July 12, 2017

 

Dan’s son called them “angry outbursts.”

Too often, Dan’s anger would boil over when the stress and commotion that comes with being a separated father became too much to handle. Too often, Dan would get frustrated while simultaneously preparing dinner, trying to coax his daughter to do her homework and racing against the clock to get his son to a Cub Scout meeting. Once, that frustration and anger led to him flipping the kitchen table in front of his children. Once, he threw something across the room.

“My children would say, ‘Don’t be mad, dad,’” Dan said. “And then that turned into, ‘Be the glad dad, not (the) mad dad.’”

After separating from his wife, a visit from Social Services and a run-in with the law, Dan was mandated to attend Strong Fathers meetings in Durham, a free 20-week parenting and relationship skills program for fathers working to remove anger and violence from their homes. Sessions cover child development, domestic violence, managing thoughts and feelings, managing children’s behavior, co-parenting, and repairing relationships.

Strong Fathers, a 5-year-old Durham program, received a $4,200 Community Care Fund grant in 2016. The grant-making program is funded by Duke employee donations to the annual Doing Good in the Neighborhood campaign, and Strong Fathers is using the grant to translate its workshop materials and 200-page facilitator manual into Spanish, pay for a bilingual facilitator, and extend its services to Latino fathers, calling the new program “Padres Fuertes.”

“We get requests for Spanish-speaking classes pretty frequently,” said Katie Bauman, Strong Fathers’ executive director. “It just made sense to use this money to make this a possibility.”

Strong Fathers is collaborating with El Futuro, which provides mental health and substance abuse services to North Carolina’s Latino families, to host and facilitate Padres Fuertes. Karla Siu, a clinical program director with El Futuro, said there was a need to hold culturally relevant group parenting conversations specifically for Latino fathers.

“We’re bringing men together so that they might realize they’re not alone,” Siu said. “Sometimes it’s just a very powerful setting, to have a group process like that.”

At a recent Strong Fathers meeting in Durham, eight fathers ate Papa John’s pizza quietly as they filled out a weekly parenting log. These were the prompts:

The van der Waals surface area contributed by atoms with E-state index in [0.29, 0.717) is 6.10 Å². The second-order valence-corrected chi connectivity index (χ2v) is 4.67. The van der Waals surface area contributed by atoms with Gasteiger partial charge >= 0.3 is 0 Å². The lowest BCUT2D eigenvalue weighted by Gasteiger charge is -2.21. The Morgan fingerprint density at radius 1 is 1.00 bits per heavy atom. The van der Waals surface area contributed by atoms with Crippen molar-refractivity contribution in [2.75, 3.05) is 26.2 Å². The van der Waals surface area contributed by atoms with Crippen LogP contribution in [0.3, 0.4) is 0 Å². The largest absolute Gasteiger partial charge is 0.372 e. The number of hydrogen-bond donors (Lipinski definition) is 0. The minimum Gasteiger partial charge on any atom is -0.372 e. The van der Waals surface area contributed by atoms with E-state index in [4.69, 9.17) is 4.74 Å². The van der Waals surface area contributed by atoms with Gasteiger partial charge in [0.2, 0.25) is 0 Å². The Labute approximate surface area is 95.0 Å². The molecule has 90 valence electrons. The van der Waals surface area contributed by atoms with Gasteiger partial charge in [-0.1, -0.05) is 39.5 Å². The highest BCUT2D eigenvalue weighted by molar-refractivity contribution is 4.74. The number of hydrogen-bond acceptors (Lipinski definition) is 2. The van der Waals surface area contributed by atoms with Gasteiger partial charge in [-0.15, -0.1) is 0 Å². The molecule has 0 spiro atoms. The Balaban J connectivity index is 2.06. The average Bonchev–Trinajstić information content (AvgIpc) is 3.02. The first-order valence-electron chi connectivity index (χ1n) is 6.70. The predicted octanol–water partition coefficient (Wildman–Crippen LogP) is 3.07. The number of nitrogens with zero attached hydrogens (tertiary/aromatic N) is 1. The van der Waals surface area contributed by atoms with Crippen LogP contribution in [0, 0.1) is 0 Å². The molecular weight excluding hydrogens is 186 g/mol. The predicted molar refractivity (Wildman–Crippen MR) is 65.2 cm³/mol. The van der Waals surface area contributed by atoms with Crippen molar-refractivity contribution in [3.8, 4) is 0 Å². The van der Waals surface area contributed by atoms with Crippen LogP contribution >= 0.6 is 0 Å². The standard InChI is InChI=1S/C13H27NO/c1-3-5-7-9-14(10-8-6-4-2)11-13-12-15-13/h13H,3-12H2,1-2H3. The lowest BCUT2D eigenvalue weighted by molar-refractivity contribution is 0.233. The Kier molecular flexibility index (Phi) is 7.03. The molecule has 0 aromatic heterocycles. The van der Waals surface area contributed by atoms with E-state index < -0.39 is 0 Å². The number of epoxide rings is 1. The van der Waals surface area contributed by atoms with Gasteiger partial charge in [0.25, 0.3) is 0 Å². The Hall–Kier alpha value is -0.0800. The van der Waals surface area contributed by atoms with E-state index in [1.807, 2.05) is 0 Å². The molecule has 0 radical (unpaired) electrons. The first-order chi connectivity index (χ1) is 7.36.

“This week, the one thing I felt best about as a father was…”

“Three ways I was a good role model to my children this week were…”

“This week, my biggest struggle as a father was…”

Going around the room, the fathers shared their triumphs and challenges. One father talked about how he was proud to buy his daughter a PAW Patrol bathing suit for summertime. Another father talked about parenting arguments he had with his ex-partner.

The fathers participated in an exercise about when to praise a child, provide constructive directions, give warnings and consequences, and actively ignore annoying behaviors.

“All we’re doing is sharing information. What you’re doing is implementing it and applying it, so pat yourselves on the back,” said Sam Clayborn, a Strong Fathers facilitator. “Part of this process is trying new tools that make you uncomfortable. It’s a new tool to add to your toolbox.”

Strong Fathers just graduated its seventeenth class of fathers in April. Many of the participants have weekly, supervised visits with their children and Durham County Social Services. Others haven’t seen their children in months due to unhealthy family dynamics.

Fathers are sent to the Strong Fathers program by the Durham County court system, attorneys, Social Services, churches and family members, and recently, Strong Fathers has seen referrals skyrocket while they run on a shoestring budget.

“We’d love to be able to expand a little bit more to support our participants even more,” said Maureen Pleil, a Strong Fathers program coordinator and facilitator. “Fathers are just really important…We also want people to be empowered with as much knowledge as they can when they are parenting their children.”

Dan, whose last name won’t be disclosed due to the nature of this story, is now a Strong Fathers graduate. During the program, he joined about 10 other Durham fathers and two Strong Fathers facilitators, twice a week, to share their histories, talk through parenting situations and develop new tools to bring into interactions they have with their children.

While Dan attended Strong Fathers, he also went to individual and family counseling. He said certain Strong Fathers topics stuck with him – that anger and violence in the home can negatively affect children as young as infancy, and that praising children can strengthen relationships.

Dan now gets to have unsupervised visits with his son and daughter. He said he doesn’t feel angry anymore.

“Strong Fathers fills a support gap of friends and family,” Dan added.It certainly did for me at a super critical point in my recovery in life – my emotional, psychological recovery.”

To learn more about Strong Fathers’ services and volunteer opportunities, visit its website. To support community programs like this one, Duke employees can make a donation to the Doing Good in the Neighborhood Community Care Fund year-round.

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